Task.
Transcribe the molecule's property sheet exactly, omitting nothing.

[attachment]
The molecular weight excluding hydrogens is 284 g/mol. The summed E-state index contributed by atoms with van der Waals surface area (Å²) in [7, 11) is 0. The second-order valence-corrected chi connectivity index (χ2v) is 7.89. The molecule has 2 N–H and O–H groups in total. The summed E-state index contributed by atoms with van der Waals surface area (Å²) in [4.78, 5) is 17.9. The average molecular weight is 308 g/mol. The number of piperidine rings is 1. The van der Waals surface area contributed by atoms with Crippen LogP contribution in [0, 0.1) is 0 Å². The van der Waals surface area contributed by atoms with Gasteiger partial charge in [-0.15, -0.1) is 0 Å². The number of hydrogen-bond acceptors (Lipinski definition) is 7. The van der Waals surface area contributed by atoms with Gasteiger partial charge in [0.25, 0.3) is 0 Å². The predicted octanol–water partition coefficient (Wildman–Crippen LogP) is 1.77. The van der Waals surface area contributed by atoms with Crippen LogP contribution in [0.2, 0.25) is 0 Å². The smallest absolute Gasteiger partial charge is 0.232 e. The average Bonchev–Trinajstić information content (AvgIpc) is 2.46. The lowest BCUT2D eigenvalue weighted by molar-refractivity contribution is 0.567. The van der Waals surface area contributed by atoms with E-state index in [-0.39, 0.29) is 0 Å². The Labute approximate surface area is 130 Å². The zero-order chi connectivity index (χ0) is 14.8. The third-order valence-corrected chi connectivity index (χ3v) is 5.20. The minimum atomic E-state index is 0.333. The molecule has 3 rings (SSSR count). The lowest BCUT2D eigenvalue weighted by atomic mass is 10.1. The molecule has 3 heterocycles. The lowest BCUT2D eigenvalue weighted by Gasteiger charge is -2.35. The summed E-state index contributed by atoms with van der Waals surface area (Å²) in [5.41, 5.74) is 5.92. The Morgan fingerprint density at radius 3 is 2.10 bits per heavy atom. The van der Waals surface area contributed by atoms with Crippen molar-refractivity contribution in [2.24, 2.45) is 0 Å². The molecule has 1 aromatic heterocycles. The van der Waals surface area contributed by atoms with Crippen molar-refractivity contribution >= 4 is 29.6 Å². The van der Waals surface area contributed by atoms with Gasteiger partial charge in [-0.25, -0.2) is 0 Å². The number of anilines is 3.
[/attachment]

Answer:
The molecular weight excluding hydrogens is 284 g/mol. The summed E-state index contributed by atoms with van der Waals surface area (Å²) in [7, 11) is 0. The second-order valence-corrected chi connectivity index (χ2v) is 7.89. The molecule has 2 N–H and O–H groups in total. The summed E-state index contributed by atoms with van der Waals surface area (Å²) in [4.78, 5) is 17.9. The average molecular weight is 308 g/mol. The number of piperidine rings is 1. The van der Waals surface area contributed by atoms with Crippen LogP contribution in [0, 0.1) is 0 Å². The van der Waals surface area contributed by atoms with Gasteiger partial charge in [-0.15, -0.1) is 0 Å². The number of hydrogen-bond acceptors (Lipinski definition) is 7. The van der Waals surface area contributed by atoms with Gasteiger partial charge in [0.25, 0.3) is 0 Å². The predicted octanol–water partition coefficient (Wildman–Crippen LogP) is 1.77. The van der Waals surface area contributed by atoms with Crippen LogP contribution in [0.2, 0.25) is 0 Å². The smallest absolute Gasteiger partial charge is 0.232 e. The average Bonchev–Trinajstić information content (AvgIpc) is 2.46. The lowest BCUT2D eigenvalue weighted by molar-refractivity contribution is 0.567. The van der Waals surface area contributed by atoms with E-state index in [-0.39, 0.29) is 0 Å². The Labute approximate surface area is 130 Å². The zero-order chi connectivity index (χ0) is 14.8. The third-order valence-corrected chi connectivity index (χ3v) is 5.20. The minimum atomic E-state index is 0.333. The molecule has 3 rings (SSSR count). The lowest BCUT2D eigenvalue weighted by atomic mass is 10.1. The molecule has 3 heterocycles. The lowest BCUT2D eigenvalue weighted by Gasteiger charge is -2.35. The summed E-state index contributed by atoms with van der Waals surface area (Å²) in [5.41, 5.74) is 5.92. The Morgan fingerprint density at radius 3 is 2.10 bits per heavy atom. The van der Waals surface area contributed by atoms with Crippen molar-refractivity contribution in [2.24, 2.45) is 0 Å². The molecule has 1 aromatic heterocycles. The van der Waals surface area contributed by atoms with Crippen molar-refractivity contribution >= 4 is 29.6 Å². The van der Waals surface area contributed by atoms with Gasteiger partial charge in [-0.25, -0.2) is 0 Å². The number of anilines is 3.